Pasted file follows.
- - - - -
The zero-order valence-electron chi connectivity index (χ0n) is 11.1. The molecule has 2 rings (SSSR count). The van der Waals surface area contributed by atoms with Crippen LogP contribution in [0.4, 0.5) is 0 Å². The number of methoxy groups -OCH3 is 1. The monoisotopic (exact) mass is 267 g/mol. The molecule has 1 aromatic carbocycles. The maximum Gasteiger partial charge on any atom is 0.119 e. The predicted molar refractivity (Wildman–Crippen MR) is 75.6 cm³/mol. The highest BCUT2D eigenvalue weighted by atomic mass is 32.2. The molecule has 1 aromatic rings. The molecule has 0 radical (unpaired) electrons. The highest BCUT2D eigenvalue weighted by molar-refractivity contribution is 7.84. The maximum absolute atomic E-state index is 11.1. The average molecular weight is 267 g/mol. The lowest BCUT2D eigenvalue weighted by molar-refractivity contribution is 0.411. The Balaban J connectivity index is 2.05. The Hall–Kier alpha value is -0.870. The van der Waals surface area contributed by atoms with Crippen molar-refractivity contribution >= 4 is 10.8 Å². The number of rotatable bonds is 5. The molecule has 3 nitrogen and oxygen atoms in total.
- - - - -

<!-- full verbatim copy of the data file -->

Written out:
The zero-order valence-electron chi connectivity index (χ0n) is 11.1. The molecule has 2 rings (SSSR count). The van der Waals surface area contributed by atoms with Crippen LogP contribution in [0.4, 0.5) is 0 Å². The number of methoxy groups -OCH3 is 1. The monoisotopic (exact) mass is 267 g/mol. The molecule has 1 aromatic carbocycles. The maximum Gasteiger partial charge on any atom is 0.119 e. The predicted molar refractivity (Wildman–Crippen MR) is 75.6 cm³/mol. The highest BCUT2D eigenvalue weighted by atomic mass is 32.2. The molecule has 1 aromatic rings. The molecule has 0 radical (unpaired) electrons. The highest BCUT2D eigenvalue weighted by molar-refractivity contribution is 7.84. The maximum absolute atomic E-state index is 11.1. The average molecular weight is 267 g/mol. The lowest BCUT2D eigenvalue weighted by molar-refractivity contribution is 0.411. The Balaban J connectivity index is 2.05. The Hall–Kier alpha value is -0.870. The van der Waals surface area contributed by atoms with Crippen molar-refractivity contribution >= 4 is 10.8 Å². The number of rotatable bonds is 5. The molecule has 3 nitrogen and oxygen atoms in total.